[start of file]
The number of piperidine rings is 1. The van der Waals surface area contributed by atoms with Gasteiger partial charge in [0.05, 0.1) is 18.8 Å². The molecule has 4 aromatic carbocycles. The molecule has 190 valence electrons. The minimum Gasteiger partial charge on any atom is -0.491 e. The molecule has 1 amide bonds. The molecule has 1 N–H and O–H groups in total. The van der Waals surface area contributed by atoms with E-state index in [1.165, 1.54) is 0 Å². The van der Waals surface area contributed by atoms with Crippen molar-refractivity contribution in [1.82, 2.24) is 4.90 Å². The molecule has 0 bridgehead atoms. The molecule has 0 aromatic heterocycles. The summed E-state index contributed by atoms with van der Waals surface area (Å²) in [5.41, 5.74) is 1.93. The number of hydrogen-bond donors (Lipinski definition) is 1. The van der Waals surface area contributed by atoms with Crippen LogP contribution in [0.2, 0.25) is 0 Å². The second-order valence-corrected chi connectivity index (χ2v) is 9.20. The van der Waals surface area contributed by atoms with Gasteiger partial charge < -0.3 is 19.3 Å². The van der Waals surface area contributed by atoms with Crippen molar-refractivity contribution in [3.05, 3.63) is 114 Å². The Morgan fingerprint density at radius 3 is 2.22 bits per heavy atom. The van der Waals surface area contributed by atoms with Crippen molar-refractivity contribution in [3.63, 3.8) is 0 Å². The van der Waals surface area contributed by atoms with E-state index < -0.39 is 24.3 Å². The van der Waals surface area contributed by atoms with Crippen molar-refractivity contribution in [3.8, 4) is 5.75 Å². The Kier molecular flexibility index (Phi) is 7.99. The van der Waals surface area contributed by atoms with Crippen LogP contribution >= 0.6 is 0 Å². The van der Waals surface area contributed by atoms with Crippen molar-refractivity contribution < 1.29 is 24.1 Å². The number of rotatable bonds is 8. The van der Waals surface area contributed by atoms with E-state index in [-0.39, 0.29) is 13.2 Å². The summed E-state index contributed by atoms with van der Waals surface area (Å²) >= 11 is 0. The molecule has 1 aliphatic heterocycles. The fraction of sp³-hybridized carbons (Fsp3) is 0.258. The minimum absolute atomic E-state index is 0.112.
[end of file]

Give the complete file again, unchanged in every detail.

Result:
The number of piperidine rings is 1. The van der Waals surface area contributed by atoms with Gasteiger partial charge in [0.05, 0.1) is 18.8 Å². The molecule has 4 aromatic carbocycles. The molecule has 190 valence electrons. The minimum Gasteiger partial charge on any atom is -0.491 e. The molecule has 1 amide bonds. The molecule has 1 N–H and O–H groups in total. The van der Waals surface area contributed by atoms with E-state index in [1.165, 1.54) is 0 Å². The van der Waals surface area contributed by atoms with Crippen molar-refractivity contribution in [1.82, 2.24) is 4.90 Å². The molecule has 0 bridgehead atoms. The molecule has 0 aromatic heterocycles. The summed E-state index contributed by atoms with van der Waals surface area (Å²) in [5.41, 5.74) is 1.93. The number of hydrogen-bond donors (Lipinski definition) is 1. The van der Waals surface area contributed by atoms with Crippen LogP contribution in [0.2, 0.25) is 0 Å². The second-order valence-corrected chi connectivity index (χ2v) is 9.20. The van der Waals surface area contributed by atoms with Gasteiger partial charge < -0.3 is 19.3 Å². The van der Waals surface area contributed by atoms with Crippen molar-refractivity contribution in [3.05, 3.63) is 114 Å². The Morgan fingerprint density at radius 3 is 2.22 bits per heavy atom. The van der Waals surface area contributed by atoms with Crippen molar-refractivity contribution in [3.63, 3.8) is 0 Å². The van der Waals surface area contributed by atoms with E-state index < -0.39 is 24.3 Å². The van der Waals surface area contributed by atoms with Crippen molar-refractivity contribution in [3.8, 4) is 5.75 Å². The Kier molecular flexibility index (Phi) is 7.99. The van der Waals surface area contributed by atoms with Crippen LogP contribution >= 0.6 is 0 Å². The van der Waals surface area contributed by atoms with Crippen molar-refractivity contribution < 1.29 is 24.1 Å². The number of rotatable bonds is 8. The van der Waals surface area contributed by atoms with E-state index in [-0.39, 0.29) is 13.2 Å². The summed E-state index contributed by atoms with van der Waals surface area (Å²) >= 11 is 0. The molecule has 1 aliphatic heterocycles. The fraction of sp³-hybridized carbons (Fsp3) is 0.258. The minimum absolute atomic E-state index is 0.112.